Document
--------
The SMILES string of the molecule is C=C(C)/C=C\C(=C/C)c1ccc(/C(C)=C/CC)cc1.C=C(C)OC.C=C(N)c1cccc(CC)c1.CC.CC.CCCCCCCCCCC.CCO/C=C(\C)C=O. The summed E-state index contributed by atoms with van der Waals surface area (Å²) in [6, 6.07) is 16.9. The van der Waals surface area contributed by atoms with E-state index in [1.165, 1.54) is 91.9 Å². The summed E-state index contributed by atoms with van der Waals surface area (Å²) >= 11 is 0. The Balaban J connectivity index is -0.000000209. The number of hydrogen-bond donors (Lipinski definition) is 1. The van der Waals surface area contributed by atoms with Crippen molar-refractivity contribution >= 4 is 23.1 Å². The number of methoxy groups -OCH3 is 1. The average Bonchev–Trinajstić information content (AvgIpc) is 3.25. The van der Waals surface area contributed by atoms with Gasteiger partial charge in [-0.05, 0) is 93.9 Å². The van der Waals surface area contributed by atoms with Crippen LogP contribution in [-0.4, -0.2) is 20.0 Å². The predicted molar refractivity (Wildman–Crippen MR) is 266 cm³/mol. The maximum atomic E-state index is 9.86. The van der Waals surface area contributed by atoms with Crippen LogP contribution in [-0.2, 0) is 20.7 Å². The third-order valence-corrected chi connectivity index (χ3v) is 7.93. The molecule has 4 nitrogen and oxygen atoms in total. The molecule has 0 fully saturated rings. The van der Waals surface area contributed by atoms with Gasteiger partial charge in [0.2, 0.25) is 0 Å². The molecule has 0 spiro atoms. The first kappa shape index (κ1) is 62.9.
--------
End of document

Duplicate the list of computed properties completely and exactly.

The SMILES string of the molecule is C=C(C)/C=C\C(=C/C)c1ccc(/C(C)=C/CC)cc1.C=C(C)OC.C=C(N)c1cccc(CC)c1.CC.CC.CCCCCCCCCCC.CCO/C=C(\C)C=O. The summed E-state index contributed by atoms with van der Waals surface area (Å²) in [6, 6.07) is 16.9. The van der Waals surface area contributed by atoms with E-state index in [1.165, 1.54) is 91.9 Å². The summed E-state index contributed by atoms with van der Waals surface area (Å²) >= 11 is 0. The Balaban J connectivity index is -0.000000209. The number of hydrogen-bond donors (Lipinski definition) is 1. The van der Waals surface area contributed by atoms with Crippen molar-refractivity contribution >= 4 is 23.1 Å². The number of methoxy groups -OCH3 is 1. The average Bonchev–Trinajstić information content (AvgIpc) is 3.25. The van der Waals surface area contributed by atoms with Gasteiger partial charge in [-0.05, 0) is 93.9 Å². The van der Waals surface area contributed by atoms with Crippen LogP contribution in [-0.4, -0.2) is 20.0 Å². The predicted molar refractivity (Wildman–Crippen MR) is 266 cm³/mol. The maximum atomic E-state index is 9.86. The van der Waals surface area contributed by atoms with Crippen LogP contribution in [-0.2, 0) is 20.7 Å². The third-order valence-corrected chi connectivity index (χ3v) is 7.93. The molecule has 4 nitrogen and oxygen atoms in total. The molecule has 0 fully saturated rings. The van der Waals surface area contributed by atoms with Gasteiger partial charge in [0.2, 0.25) is 0 Å². The molecule has 0 spiro atoms. The first kappa shape index (κ1) is 62.9.